It’s an abrupt departure from Leahy’s earlier approach, which required police to obtain a search warrant backed by probable cause before they could read the contents of e-mail or other communications. The Vermont Democrat boasted last year that his bill “provides enhanced privacy protections for American consumers by… requiring that the government obtain a search warrant.”

Leahy had planned a vote on an earlier version of his bill, designed to update a pair of 1980s-vintage surveillance laws, in late September. But after law enforcement groups including the National District Attorneys’ Association and the National Sheriffs’ Association organizations objected to the legislation and asked him to “reconsider acting” on it, Leahy pushed back the vote and reworked the bill as a package of amendments to be offered next Thursday. The package (PDF) is a substitute for H.R. 2471, which the House of Representatives already has approved.

One person participating in Capitol Hill meetings on this topic told CNET that Justice Department officials have expressed their displeasure about Leahy’s original bill. The department is on record as opposing any such requirement: James Baker, the associate deputy attorney general, has publicly warned that requiring a warrant to obtain stored e-mail could have an “adverse impact” on criminal investigations.

Read more here.

U.N. plotting takeover of Internet

The United Nations is about to discuss whether it should have the power to regulate the Internet.

Next month, the 12th World Conference on International Telecommunications, or WCIT-12, will be held in Dubai. At the meeting, the 193 member countries of the U.N.’s International Telecommunications Union, or ITU, will consider renegotiating a fairly obscure treaty known as the International Telecommunication Regulations, or ITRs.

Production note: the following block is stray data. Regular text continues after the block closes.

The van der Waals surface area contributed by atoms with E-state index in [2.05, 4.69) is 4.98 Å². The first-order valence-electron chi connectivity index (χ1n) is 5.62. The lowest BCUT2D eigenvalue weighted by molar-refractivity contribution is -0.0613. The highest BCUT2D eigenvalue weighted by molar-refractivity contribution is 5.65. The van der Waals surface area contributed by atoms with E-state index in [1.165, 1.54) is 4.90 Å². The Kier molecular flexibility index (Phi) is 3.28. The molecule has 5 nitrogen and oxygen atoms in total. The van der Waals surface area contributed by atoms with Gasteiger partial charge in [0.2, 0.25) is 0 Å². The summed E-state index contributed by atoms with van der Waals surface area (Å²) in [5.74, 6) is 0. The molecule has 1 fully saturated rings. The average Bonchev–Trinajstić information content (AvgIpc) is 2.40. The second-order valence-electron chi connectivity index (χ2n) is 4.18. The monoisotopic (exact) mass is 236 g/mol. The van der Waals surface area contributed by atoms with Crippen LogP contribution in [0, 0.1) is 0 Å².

The 24-year-old agreement delineates much of the ITU’s rule-making authority over telecommunications.

The hope of several countries is that they can expand the ITU’s jurisdiction to the Internet, replacing the current governing system with one that is controlled by a U.N. bureaucracy.

The member nations will also consider an “Internet tax” designed to collect money from more affluent nations and redistribute it to poorer nations to improve their Internet infrastructure. ITRs do not currently include regulation of the Internet within their jurisdiction, since they have not been revised since the beginning of the Internet communications era.

In testimony given last May at a hearing of a U.S. House Energy & Commerce Subcommittee, Republicans and Democrats were united in their opposition to any move by Russia and China to transfer control of the Internet to the U.N.

Rep. Greg Walden, R-Ore., chairman of the Communications and Technology Subcommittee, said, “Nations from across the globe will meet at a United Nations forum in Dubai at the end of this year, and if we’re not vigilant, just might break the Internet by subjecting it to an international regulatory regime designed for old-fashioned telephone service.”

Read more here.